The only fear I have, with allowing unrealistic (at times) hope is when their expectation is not realized. The crash seems to be harder.

I agree that some amount of hope is good. I know I wouldn't have fought so hard for Paige to reach some milestones without it. But, for me, unrealistic hope was a huge slap in the face when reality hit. I felt angry that I hadn't just spent the time loving her, but was in "fight" mode constantly.

There needs to be a balance. Like you mentioned, honesty works best. But, I worry that some are sugar coating their honesty too. (not at all implying that you do this)

The Preemie Experiment said...

Karin wrote: "If my mother had set more realistic goals, focused more on independent living tasks, and helped me avoid burnout, I might be better off today. I forgive her, as she was only trying to do what she felt was best for me, and I admire her strength and courage, but I think hope blinded her in some respects."

Karin, thank you so much for your words.

This is exactly what I was speaking about in my commnet above. I spent so much time fighting to get Paige's body to do things that was just not possible. I had hope but no one was honest with me with regard to reality.

Thanks again.

The Preemie Experiment said...

Anonymous 8:43 wrote:""And we rejoice in the HOPE of the glory of God. Not only so, but we also rejoice in our sufferings, because we know that suffering produces perseverance; perseverance, character; and character, HOPE."

Romans 5:2-4"

Do you realize that, by throwing out bible quotes like this one, you are actually driving some further from religion?

I have enough character. Could you please talk to your God and tell him/her that he/she can stop hurting my child now.

Andrea said...

Thanks, Helen, I'll check that out!

P.E., have you blogged about God and preemies? I feel much the same way you seem to (ie your last post) and would love to see other thoughts on the matter...


Anonymous said...

God isn't hurting our children. Suffering exists because there is sin in this world not because of anything God did.

Our children are not being punished for anything they or we have specifically done, suffering is just a consequence of living in a fallen world. But by faith, Christ makes all things new again, in this we can find great Hope and Peace. For we are not alone in our suffering, but Christ suffers with us and for us. He knew suffering beyond anything we could ever imagine and he promises rest for weary souls.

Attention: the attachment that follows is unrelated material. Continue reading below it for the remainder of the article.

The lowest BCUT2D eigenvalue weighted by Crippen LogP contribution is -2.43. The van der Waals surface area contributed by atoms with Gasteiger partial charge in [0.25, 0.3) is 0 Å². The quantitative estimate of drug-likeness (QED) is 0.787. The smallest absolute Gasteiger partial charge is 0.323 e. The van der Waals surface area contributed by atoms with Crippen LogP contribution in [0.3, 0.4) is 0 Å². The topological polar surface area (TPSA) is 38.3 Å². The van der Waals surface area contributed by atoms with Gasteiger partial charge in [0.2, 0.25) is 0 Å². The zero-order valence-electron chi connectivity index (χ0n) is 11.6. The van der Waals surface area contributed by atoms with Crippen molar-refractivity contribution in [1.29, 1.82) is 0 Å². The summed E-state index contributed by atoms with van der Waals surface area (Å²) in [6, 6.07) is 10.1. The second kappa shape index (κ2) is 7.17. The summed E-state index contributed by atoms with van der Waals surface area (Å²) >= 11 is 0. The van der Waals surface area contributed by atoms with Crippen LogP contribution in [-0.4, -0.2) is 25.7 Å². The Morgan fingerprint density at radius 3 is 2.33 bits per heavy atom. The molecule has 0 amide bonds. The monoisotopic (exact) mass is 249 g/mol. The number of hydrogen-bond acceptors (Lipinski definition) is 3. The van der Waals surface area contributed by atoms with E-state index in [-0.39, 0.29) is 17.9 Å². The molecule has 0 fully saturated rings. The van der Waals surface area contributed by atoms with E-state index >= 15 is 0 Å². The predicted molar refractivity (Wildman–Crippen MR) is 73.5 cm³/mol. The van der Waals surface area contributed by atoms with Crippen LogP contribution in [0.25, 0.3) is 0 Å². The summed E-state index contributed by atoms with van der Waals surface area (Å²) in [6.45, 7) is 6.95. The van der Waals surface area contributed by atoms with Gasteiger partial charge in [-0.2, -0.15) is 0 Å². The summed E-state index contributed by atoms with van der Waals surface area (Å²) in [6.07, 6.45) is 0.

His Ways are not our Ways and His understanding no one can fathom.

MommaWriter said...

This is a terrific topic, PE. It's something I've thought about a lot, but never really sat down to decide what I believe. I once hoped my son (30-weeker) would fly through early intervention with no problems. It pretty much happened that way. And then I hoped we'd really reached that point where he was "no longer a preemie" to speak. Then the harsh reality hit. There is NO SUCH THING being born early but outgrowing being a preemie.

Now I have to hope he can deal with his issues...primarily big speech problems and some behavior problems...and become a part of society. I hope he's accepted by at least some group of people and that he knows love and acceptance. And not the kind that comes from a drug dealer.

I guess I'd have to say that, for me, I really need to have some modicum of hope to ensure that I work as hard as I can to get him what he needs. But as one of the other comments mentioned, I also need to be in tune with the little guy, so I don't overdo it and burn him out. I think I'm on the right track with that one...I've already decided we'll quit speech therapy when he starts hating it...'cause eventually his difficulty communicating will make him want to go back.

He's just 5. He's starting kindergarten in a few weeks. I hope that going to school doesn't immediately make it obvious that he's going to have other serious problems.

I like the quote "Hope for the best, prepare for the worst." I don't want to assume he's going to have big difficulties, but I don't want to be blindsided by the effects of prematurity again either.

My biggest hope is that my daughter (31.5wkr) will somehow avoid the kind of difficulties her brother has. She's a very different kid, who had an equally lousy NICU stay as her brother. Maybe she'll manage to float through life a little more easily. Maybe. But I'm not going to hang all my hope on it.

I do think hope is an important coping mechanism. It can lead to denial and that can certainly be a problem, but losing hope? What becomes of us and our children if we have no hope at all?

Stacey (the one with the 'e')

Special Survivors said...

This is such a valuable discussion and I appreciate everyone's honest, thoughtful, and often thought provoking, comments.

For me, HOPE motivates me to do what I can to ensure my son will be able to live a fulfilling life, whatever form that may take. Do I hope for "normal"? I don't think so...although, every so often, I do find myself grieving that which is considered normal. During those early days, when his life was so tenuous, I remember "hoping" that he would just survive, and be able to recognize that he was loved.

I think I have always been realistic about my son's prognosis; but realism does not have to negate hope. They can coexist! And, for the future of our children, they must!